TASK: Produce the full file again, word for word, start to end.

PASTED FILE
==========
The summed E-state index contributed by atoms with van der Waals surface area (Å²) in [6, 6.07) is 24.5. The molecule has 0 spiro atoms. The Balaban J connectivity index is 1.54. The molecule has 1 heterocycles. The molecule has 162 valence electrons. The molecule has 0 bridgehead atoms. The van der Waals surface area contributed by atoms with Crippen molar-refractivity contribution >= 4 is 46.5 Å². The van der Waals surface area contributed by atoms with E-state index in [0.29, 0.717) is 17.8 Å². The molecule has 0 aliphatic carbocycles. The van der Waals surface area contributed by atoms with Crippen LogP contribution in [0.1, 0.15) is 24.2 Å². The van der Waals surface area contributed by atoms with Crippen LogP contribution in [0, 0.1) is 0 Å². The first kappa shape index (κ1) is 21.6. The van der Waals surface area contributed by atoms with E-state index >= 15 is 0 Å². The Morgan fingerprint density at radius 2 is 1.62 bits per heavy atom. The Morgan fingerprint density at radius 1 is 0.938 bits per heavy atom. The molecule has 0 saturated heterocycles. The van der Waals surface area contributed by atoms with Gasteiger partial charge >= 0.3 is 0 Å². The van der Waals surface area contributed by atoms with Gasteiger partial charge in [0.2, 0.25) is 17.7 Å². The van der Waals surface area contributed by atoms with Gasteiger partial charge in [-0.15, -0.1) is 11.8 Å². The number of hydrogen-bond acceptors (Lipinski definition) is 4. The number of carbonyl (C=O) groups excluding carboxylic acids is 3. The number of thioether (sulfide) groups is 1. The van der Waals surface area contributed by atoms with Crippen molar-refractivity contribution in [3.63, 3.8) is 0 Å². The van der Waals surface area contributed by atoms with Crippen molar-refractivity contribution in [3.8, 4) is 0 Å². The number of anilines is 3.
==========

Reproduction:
The summed E-state index contributed by atoms with van der Waals surface area (Å²) in [6, 6.07) is 24.5. The molecule has 0 spiro atoms. The Balaban J connectivity index is 1.54. The molecule has 1 heterocycles. The molecule has 162 valence electrons. The molecule has 0 bridgehead atoms. The van der Waals surface area contributed by atoms with Crippen molar-refractivity contribution >= 4 is 46.5 Å². The van der Waals surface area contributed by atoms with E-state index in [0.29, 0.717) is 17.8 Å². The molecule has 0 aliphatic carbocycles. The van der Waals surface area contributed by atoms with Crippen LogP contribution in [0.1, 0.15) is 24.2 Å². The van der Waals surface area contributed by atoms with Crippen LogP contribution in [0, 0.1) is 0 Å². The first kappa shape index (κ1) is 21.6. The van der Waals surface area contributed by atoms with E-state index >= 15 is 0 Å². The Morgan fingerprint density at radius 2 is 1.62 bits per heavy atom. The Morgan fingerprint density at radius 1 is 0.938 bits per heavy atom. The molecule has 0 saturated heterocycles. The van der Waals surface area contributed by atoms with Gasteiger partial charge >= 0.3 is 0 Å². The van der Waals surface area contributed by atoms with Gasteiger partial charge in [0.2, 0.25) is 17.7 Å². The van der Waals surface area contributed by atoms with Gasteiger partial charge in [-0.15, -0.1) is 11.8 Å². The number of hydrogen-bond acceptors (Lipinski definition) is 4. The number of carbonyl (C=O) groups excluding carboxylic acids is 3. The number of thioether (sulfide) groups is 1. The van der Waals surface area contributed by atoms with Crippen molar-refractivity contribution in [3.63, 3.8) is 0 Å². The van der Waals surface area contributed by atoms with Crippen molar-refractivity contribution in [3.8, 4) is 0 Å². The number of anilines is 3.